chronicles were written in Latin, and music was scored and







In the Forest of Stone


hymns were composed, and many a rare manuscript was
illuminated in crimson and blue and emerald and gold ; and
we looked through the fair arches into the cloister-garth
where in the green sward a grave lay ever ready to receive
the remains of the next brother who should pass away from
this little earth to the glory of Paradise. What struck
W. V. perhaps most of all was, that in some leafy places
these holy houses were so ancient that even the blackbirds
and throstles had learned to repeat some of the cadences or
the church music, and in those places the birds still con-
tinue to pipe them, though nothing now remains of church
or monastery except the name of some field or street or
well, which people continue to use out of old habit and
custom.

It was with the thought of helping the busy little brain
to realise something of that bygone existence, with its
strange modes of thought, its unquestioning faith in the
unseen and eternal, its vivid consciousness of the veiled but
constant presence of the holy and omnipotent God, its stern
self-repression and its tender charity, its lovely ideals and
haunting legends, that I told W. V. the stories in this little
book. It mattered little to her or to me that that existence
had its dark shadows contrasting with its celestial light: it
was the light that concerned us, not the shadows.
Some of the stories were told on the log, while Guy
slept in his mail-cart in the dappled shelter of the dingle;
others by a winter fire when the days were short, and the
cry of the wind in the dark made it easy for one to believe
in wolves; others in the Surrey hills, a year ago, in a
sandy hollow crowned with bloom of the ling, and famous







In the Forest of Stone
for a little pool where the martins alight to drink and star
the mud with a maze of claw-tracks ; and yet again, others,
this year, under the dry roof of the pines of Anstiebury,
when the fosse of the old Briton settlement was dripping
with wet, and the woods were dim with the smoke of rain,
and the paths were red with the fallen bloom of the red
chestnuts and white with the flourish of May and brown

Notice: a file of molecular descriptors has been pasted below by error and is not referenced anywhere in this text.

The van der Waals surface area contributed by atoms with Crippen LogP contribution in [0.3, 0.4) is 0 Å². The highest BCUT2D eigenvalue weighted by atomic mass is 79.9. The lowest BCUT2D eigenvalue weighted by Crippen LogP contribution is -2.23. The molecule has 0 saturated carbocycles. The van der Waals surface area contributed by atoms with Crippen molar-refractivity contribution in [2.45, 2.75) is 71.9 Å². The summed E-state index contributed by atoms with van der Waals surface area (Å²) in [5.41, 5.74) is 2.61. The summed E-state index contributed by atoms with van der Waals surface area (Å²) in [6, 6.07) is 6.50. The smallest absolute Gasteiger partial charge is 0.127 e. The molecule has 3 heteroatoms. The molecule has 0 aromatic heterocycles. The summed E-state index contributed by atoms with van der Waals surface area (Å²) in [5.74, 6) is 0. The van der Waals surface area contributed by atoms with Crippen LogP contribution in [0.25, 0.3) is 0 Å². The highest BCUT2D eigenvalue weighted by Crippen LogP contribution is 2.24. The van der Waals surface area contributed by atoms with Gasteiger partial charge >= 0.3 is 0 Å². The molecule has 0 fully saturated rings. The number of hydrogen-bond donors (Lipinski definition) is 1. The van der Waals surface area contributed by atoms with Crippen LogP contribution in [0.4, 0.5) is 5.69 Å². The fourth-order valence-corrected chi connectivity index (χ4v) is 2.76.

with the catkins of the oak, and the cuckoo, calling in
Mosses Wood, was answered from Redlands and the
Warren, and the pines where we sat (snug and dry) looked
so solemn and dark that, with a little fancy, it was easy to
change the living greenwood into the forest of stone.
As they were told, under the pressure of an insatiable
listener, so have they been written, save for such a phrase,
here and there, as slips more readily from the pen than from
the tongue.
Of the stories which were told, but which have not been
written for this book, if W. V. should question me, I shall
answer in the wise words of the Greybeard of Broce-
Liande: "However hot thy thirst, and however pleasant to
assuage it, leave clear water in the well."
















The Song of the Minster


HEN John of Fulda became Prior of Heth-
holme, says the old chronicle, he brought
with him to the Abbey many rare and costly
books beautiful illuminated missals and
psalters and portions of the Old and New
Testament. And he presented rich vestments to the
Minster; albs of fine linen, and copes embroidered with
flowers of gold. In the west front he built two great
arched windows filled with marvellous storied glass. The
shrine of St. Egwin he repaired at vast outlay, adorning it
with garlands in gold and silver, but the colour of the
flowers was in coloured gems, and in like fashion the little
birds in the nooks of the foliage. Stalls and benches of
carved oak he placed in the choir ; and many other noble
works he had wrought in his zeal for the glory of God's
house.
In all the western land was there no more fair or stately
Minster than this of the Black Monks, with the peaceful
township on one side, and on the other the sweet meadows
and the acres of wheat and barley sloping down to the slow
river, and beyond the river the clearings in the ancient forest,







The Song of the Minster
But Thomas the Sub-prior was grieved and troubled in
his mind by the richness and the beauty of all he saw about
him, and by the Prior's eagerness to be ever adding some
new work in stone, or oak, or metal, or jewels.
Surely," he said to himself, these things are unprofitable
-less to the honour of God than to the pleasure of the eye
and the pride of life and the luxury of our house Had so
much treasure not been wasted on these vanities of bright
colour and carved stone, our dole to the poor of Christ
might have been four-fold, and they filled with good things.
But now let our almoner do what best he may, I doubt not
many a leper sleeps cold, and many a poor man goes lean
with hunger."
This the Sub-prior said, not because his heart was
quick with fellowship for the poor, but because he was of a
narrow and gloomy and grudging nature, and he could
conceive of no true service of God which was not one of
fasting and prayer, of fear and trembling, of joylessness and
mortification.
Now you must know that the greatest of the monks and
the hermits and the holy men were not of this kind. In
their love of God they were blithe of heart, and filled with a
rare sweetness and tranquillity of soul, and they looked on
the goodly earth with deep joy, and they had a tender care
for the wild creatures of wood and water. But Thomas had
yet much to learn of the beauty of holiness.